WASHINGTON, D.C. – For years the Washington Capitals have been just good enough to not be champions.
For instance, in 2010, the Capitals were the best team during the NHL’s regular season, winning the Presidents’ Trophy, and were heavy Stanley Cup favorites until disappearing in the playoffs.
However, this year’s Washington team is setting the world on fire, and through the first 47 games of the season is tied for the greatest start in terms of wins (35) in NHL history. The Capitals boast a 35-8-4 record and are favorites to win the Stanley Cup.
With a 17-point division lead and an 11-point conference lead over the Florida Panthers at the All-Star break, these Caps are showing the rest of the league they mean business.
But with their track record as a franchise, will they once again fizzle out in the first round of the playoffs? I don’t think they will. I think they are poised for a very deep playoff run this season, and I’m going to explain why.
Washington leads the league in scoring (3.32 goals-per-game) and has the best power play in the NHL (26.8 percent efficiency). This is nothing new. With Alex Ovechkin on the left circle it makes the Capitals’ power play the NHL’s deadliest by default.
But it is defensively and in the net where the Caps have improved so much and what has turned this team into the heavy favorite they are.
Defensively, the Capitals allow the second fewest goals against (2.18 per-game) and kill 84.7 percent of their penalties, which is fourth best in the league.
In net, Washington has hit the jackpot with Braden Holtby. Goaltending coach Mitch Korn, who is renowned as “the greatest goalie coach on Earth,” has turned Holtby into the best goalie the NHL has ever seen in a regular season. If Montreal’s Carey Price swept the awards last season, winning both the MVP with the Hart Memorial Trophy and the best goaltender with the Vezina Trophy, then I fully expect Holtby to do the same this season as he has surpassed the eye-popping numbers Price put up last season.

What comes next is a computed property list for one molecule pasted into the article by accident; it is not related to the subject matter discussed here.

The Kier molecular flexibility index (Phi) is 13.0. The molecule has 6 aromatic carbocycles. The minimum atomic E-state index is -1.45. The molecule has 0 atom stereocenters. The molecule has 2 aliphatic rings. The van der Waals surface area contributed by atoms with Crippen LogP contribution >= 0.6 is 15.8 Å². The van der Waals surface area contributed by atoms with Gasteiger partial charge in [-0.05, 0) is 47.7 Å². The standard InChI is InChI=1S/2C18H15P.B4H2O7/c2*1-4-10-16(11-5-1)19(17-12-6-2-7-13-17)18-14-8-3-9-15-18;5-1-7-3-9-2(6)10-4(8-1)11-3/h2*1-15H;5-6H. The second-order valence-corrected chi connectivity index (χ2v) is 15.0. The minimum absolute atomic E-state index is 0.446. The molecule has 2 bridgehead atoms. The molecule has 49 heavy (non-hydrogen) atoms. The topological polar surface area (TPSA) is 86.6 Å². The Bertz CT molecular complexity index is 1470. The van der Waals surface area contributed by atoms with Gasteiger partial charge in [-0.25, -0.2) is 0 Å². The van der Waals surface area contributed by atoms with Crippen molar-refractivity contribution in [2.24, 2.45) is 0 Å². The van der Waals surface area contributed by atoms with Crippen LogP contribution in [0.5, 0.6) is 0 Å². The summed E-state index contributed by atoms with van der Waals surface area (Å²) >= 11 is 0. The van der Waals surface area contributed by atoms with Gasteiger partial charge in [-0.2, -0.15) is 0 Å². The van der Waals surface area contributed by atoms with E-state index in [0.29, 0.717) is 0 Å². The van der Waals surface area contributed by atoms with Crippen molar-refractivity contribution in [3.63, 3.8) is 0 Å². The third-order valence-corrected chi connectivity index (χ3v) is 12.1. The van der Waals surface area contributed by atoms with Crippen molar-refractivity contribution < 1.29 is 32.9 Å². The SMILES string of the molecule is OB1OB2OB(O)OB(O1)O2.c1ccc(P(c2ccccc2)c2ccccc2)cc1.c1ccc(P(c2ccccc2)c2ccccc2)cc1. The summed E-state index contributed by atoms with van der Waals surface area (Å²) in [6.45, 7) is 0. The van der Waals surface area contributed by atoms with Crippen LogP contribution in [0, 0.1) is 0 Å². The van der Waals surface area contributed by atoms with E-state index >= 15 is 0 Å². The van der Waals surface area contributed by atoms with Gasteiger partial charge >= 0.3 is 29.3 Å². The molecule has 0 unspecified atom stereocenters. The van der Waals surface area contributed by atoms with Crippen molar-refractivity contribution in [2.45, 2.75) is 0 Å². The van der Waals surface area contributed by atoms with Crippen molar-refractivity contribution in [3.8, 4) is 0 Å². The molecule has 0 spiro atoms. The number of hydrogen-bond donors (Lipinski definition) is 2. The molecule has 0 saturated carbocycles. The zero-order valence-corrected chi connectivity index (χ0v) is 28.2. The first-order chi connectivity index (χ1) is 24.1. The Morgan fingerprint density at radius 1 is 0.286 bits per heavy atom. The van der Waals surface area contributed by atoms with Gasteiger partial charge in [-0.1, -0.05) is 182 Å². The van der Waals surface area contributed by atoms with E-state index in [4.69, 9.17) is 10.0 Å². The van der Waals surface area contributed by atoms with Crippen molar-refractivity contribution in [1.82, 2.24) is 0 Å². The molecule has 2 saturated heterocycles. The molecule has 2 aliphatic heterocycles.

Holtby currently has a 30-5-3 record in 39 games, but will that workload be too much? Holtby recently had to leave a game for dehydration and left many fans concerned about the workload of their goaltender. With the recent winter weather in the area, the Capitals have had quite the extended break, so those fatigue concerns for Holtby are now over. But the team has now played only 47 games, the least in the NHL, thanks to a couple of weather postponements. Washington now plays 35 games in 71 days after the break and Holtby is just 18 wins away from tying Martin Brodeur’s record of 48 wins in a regular season. I would expect Holtby to get at least 27 more starts before the playoffs.
Secondary scoring has been the Achilles’ heel of the Capitals for ages, with the blueprint for opponents sounding like “take away Ovechkin and let the rest of them beat us.” And that has led to many playoff failures for the franchise.
This year, Ovechkin is still being Ovechkin. He is one of the game’s best scorers and is currently tied for second in the league in scoring with 28 goals – just two goals behind Patrick Kane.
But this time around Ovi is getting a ton of help from his teammates in the secondary scoring department as well. Center Evgeny Kuznetsov has blossomed into an elite-level talent, leading the Capitals in points with 49 (15 goals, 34 assists) and the additions of Justin Williams and T.J. Oshie have given the team one of the deepest rosters in the league. Williams and Oshie have combined for 62 points at the All-Star break and have also helped the team in more defensive aspects.
So who can beat them? At the moment there is nobody in the Eastern Conference that looks like they can beat the Capitals over seven games. But given the franchise’s past failures and the pressure on the Caps and Ovechkin to win this year, Washington could very well be tested or beaten by a handful of teams.
Old Atlantic Division rivals Florida and Tampa Bay would be a tough task for the Caps in a seven-game series, as well as half of the “Original Six” who are always a threat to achieve greatness in the playoffs. The Detroit Red Wings, Montreal Canadiens and the New York Rangers are historically known for making deep playoff runs regardless of their regular season records.
At the moment none of these teams look like they can outplay the Washington Capitals. The plan for the second half of the season should just be to get healthy heading into the playoffs. If the Capitals are healthy going into the playoffs, the franchise will most likely be hoisting its first Stanley Cup.